Back in 2015, I bought one of the first Silca SuperPista Ultimate Hiro pumps. These pumps are a modern take on the vintage classic SuperPista floor pump Silca made back when it was an Italian brand in the 70s and 80s. Now, Silca is a US brand and when it re-launched, they debuted a stunning Made in the USA version of the SuperPista pump.
When I bought it, the pump was dubbed the Impero Ultimate Frame Pump and with a $400 price tag, I was hoping it’d last for decades, much like Silca’s legendary frame pumps that I use on my bikes. Well, eight years later my pump finally needed a rebuild, so I thought it’d be nice to walk through the rebuild process…
I use this pump daily, so it has a nice patina at the handles, as well as some abuse marks from kicking around the back of my car on road trips. Its all-metal construction handles this abuse quite well but after eight years of use, the inner leather washer lost its ability to form a solid seal on the inner chamber of the pump shaft.
Luckily, this is an easy problem to solve! But you need some common tools…
- Spanner Pin Wrench/Circlip Wrench
- 17mm socket
- Wood polish
- Blue Loctite
- Latex or shop gloves (I wish I had worn some as the lube stinks)
- Metal cleaner (or just a wet, soapy rag, and olive oil)
- Silca 741 Leather Pump Gasket
- NFS Leather Conditioner Lube
The procedure to rebuild a Silca SuperPista is super easy. It takes roughly ten minutes, total but there are a few tips I learned I’d like to share.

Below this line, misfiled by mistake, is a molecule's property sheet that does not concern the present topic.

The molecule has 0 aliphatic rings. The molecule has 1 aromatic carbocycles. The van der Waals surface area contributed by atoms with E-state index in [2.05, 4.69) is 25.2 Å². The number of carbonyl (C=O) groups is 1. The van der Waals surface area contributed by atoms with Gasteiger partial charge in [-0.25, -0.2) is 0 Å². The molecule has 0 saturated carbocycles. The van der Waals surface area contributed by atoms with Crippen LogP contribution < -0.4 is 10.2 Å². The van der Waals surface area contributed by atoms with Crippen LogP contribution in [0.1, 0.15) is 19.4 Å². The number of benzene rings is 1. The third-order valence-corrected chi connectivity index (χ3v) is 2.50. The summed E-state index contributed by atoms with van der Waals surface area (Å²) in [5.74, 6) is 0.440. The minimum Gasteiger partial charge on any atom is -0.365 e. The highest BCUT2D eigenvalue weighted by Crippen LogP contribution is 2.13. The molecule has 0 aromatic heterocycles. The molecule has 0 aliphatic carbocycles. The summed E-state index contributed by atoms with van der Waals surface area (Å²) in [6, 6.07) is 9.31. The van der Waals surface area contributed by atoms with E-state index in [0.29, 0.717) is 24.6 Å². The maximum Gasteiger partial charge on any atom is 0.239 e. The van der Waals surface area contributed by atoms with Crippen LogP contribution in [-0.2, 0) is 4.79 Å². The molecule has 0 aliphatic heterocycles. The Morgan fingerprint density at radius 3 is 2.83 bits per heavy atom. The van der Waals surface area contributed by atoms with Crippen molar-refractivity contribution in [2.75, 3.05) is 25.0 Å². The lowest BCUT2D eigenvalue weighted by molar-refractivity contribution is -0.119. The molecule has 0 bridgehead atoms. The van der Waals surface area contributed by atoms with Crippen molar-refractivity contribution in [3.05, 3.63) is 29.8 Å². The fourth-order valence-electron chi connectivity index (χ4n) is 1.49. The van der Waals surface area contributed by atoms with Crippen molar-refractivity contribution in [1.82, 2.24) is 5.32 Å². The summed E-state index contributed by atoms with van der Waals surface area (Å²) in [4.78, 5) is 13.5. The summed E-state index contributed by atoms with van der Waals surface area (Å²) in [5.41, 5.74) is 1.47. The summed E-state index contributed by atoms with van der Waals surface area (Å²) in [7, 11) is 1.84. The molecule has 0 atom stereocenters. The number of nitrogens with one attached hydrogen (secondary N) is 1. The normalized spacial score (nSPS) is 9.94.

Using a spanner pin wrench, or a circlip wrench, you remove the top threaded nut that holds the pump handle shaft to the inner pump shaft. If you don’t have one of these, a jar-opening rubber cloth or a pipe wrench with a few layers of tape to protect the pump works great too.
Once the pump shaft is out, grab your 17mm socket and tighten the bolt that holds the leather gasket half a turn. Yes, tighten it. This breaks the Loctite seal. Then loosen the bolt out all the way and pull out the leather gasket.
The old leather gasket gets discarded. Lube up the new gasket and reassemble, making sure to Loctite the bolt with blue thread locker when it goes back in. You don’t have to over-torque it. Just hand tight will do. Here’s where I wish I had gloves on. Man, this NFS stuff STINKS!
My pump handle had some nice patina, so I didn’t want to lose that by sanding or re-staining it. Instead, I treated the wood the same way I treat my furniture. We use a citrus/beeswax polish on our wood products, so I gave it a few coats to help protect the wood handle. I usually wipe this down once a month or so.
Once the handle is nice and shiny, reassemble the pump, making sure to press it up and down a few times to lube the pump chamber.
Put the spanner collar back on, hand-tight, then give a quick tighten-down with the spanner wrench and your pump should be functioning again. Once it’s back together, if yours was as gross as mine, wipe all the grime off the metal, even hitting it with steel wool if it’s scratched up or greasy. Then wipe the metal down with a few drops of olive oil to make it shine.
Since my hose was no longer long enough for the magnetic chuck head to nest in the pump, I took this opportunity to pull the shit out of it so it would nest properly again!
If you’re going to fork out $400 (2023 retail is $495!) for a pump, it better be rebuildable. I like getting my hands dirty and prefer to work on my own cars, bikes, and home. So why would it be any different with a floor pump? Most importantly, in an era of plastic pumps, it’s nice to have an all-metal pump that can be rebuilt at home with less than $20 worth of product.
I’d like to replace the high-pressure guage with a lower-pressure guage but for now, it’s back to its properly functioning form!
While the Silca SuperPista Ultimate Hiro pumps are pricey as hell, they’re long-lasting, and look damn nice. Being able to rebuild them in ten minutes is all the more reason to justify the upfront cost. For me anyway.